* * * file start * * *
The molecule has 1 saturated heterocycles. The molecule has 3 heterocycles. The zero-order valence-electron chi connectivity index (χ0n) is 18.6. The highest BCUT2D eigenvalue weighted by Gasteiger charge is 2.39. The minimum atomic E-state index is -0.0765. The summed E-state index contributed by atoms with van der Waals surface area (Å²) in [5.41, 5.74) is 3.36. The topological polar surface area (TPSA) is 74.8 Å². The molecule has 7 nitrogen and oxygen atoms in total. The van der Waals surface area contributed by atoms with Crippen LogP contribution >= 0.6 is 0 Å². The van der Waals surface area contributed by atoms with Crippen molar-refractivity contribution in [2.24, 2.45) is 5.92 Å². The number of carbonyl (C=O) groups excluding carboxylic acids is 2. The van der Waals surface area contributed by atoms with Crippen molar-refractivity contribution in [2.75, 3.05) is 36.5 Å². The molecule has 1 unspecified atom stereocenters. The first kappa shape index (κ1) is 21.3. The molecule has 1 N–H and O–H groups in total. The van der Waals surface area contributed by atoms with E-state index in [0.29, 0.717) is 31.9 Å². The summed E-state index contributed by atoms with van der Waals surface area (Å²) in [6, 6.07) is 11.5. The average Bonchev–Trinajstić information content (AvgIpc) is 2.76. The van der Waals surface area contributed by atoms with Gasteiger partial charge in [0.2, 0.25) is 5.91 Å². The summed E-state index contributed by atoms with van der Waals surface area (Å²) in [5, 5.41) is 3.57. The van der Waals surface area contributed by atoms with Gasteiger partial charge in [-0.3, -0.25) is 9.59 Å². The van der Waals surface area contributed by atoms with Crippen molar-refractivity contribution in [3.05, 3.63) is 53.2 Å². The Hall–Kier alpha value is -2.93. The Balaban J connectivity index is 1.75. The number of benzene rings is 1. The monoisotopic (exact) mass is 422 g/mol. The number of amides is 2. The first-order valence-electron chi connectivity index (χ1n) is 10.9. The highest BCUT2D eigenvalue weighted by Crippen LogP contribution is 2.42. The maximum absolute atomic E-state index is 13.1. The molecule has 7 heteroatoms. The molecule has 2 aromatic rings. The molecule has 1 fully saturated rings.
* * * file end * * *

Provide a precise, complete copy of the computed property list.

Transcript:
The molecule has 1 saturated heterocycles. The molecule has 3 heterocycles. The zero-order valence-electron chi connectivity index (χ0n) is 18.6. The highest BCUT2D eigenvalue weighted by Gasteiger charge is 2.39. The minimum atomic E-state index is -0.0765. The summed E-state index contributed by atoms with van der Waals surface area (Å²) in [5.41, 5.74) is 3.36. The topological polar surface area (TPSA) is 74.8 Å². The molecule has 7 nitrogen and oxygen atoms in total. The van der Waals surface area contributed by atoms with Crippen LogP contribution >= 0.6 is 0 Å². The van der Waals surface area contributed by atoms with Crippen molar-refractivity contribution in [2.24, 2.45) is 5.92 Å². The number of carbonyl (C=O) groups excluding carboxylic acids is 2. The van der Waals surface area contributed by atoms with Crippen molar-refractivity contribution in [2.75, 3.05) is 36.5 Å². The molecule has 1 unspecified atom stereocenters. The first kappa shape index (κ1) is 21.3. The molecule has 1 N–H and O–H groups in total. The van der Waals surface area contributed by atoms with E-state index in [0.29, 0.717) is 31.9 Å². The summed E-state index contributed by atoms with van der Waals surface area (Å²) in [6, 6.07) is 11.5. The average Bonchev–Trinajstić information content (AvgIpc) is 2.76. The van der Waals surface area contributed by atoms with Gasteiger partial charge in [0.2, 0.25) is 5.91 Å². The summed E-state index contributed by atoms with van der Waals surface area (Å²) in [5, 5.41) is 3.57. The van der Waals surface area contributed by atoms with Gasteiger partial charge in [-0.3, -0.25) is 9.59 Å². The van der Waals surface area contributed by atoms with Crippen molar-refractivity contribution in [3.05, 3.63) is 53.2 Å². The Hall–Kier alpha value is -2.93. The Balaban J connectivity index is 1.75. The number of benzene rings is 1. The monoisotopic (exact) mass is 422 g/mol. The number of amides is 2. The first-order valence-electron chi connectivity index (χ1n) is 10.9. The highest BCUT2D eigenvalue weighted by Crippen LogP contribution is 2.42. The maximum absolute atomic E-state index is 13.1. The molecule has 7 heteroatoms. The molecule has 2 aromatic rings. The molecule has 1 fully saturated rings.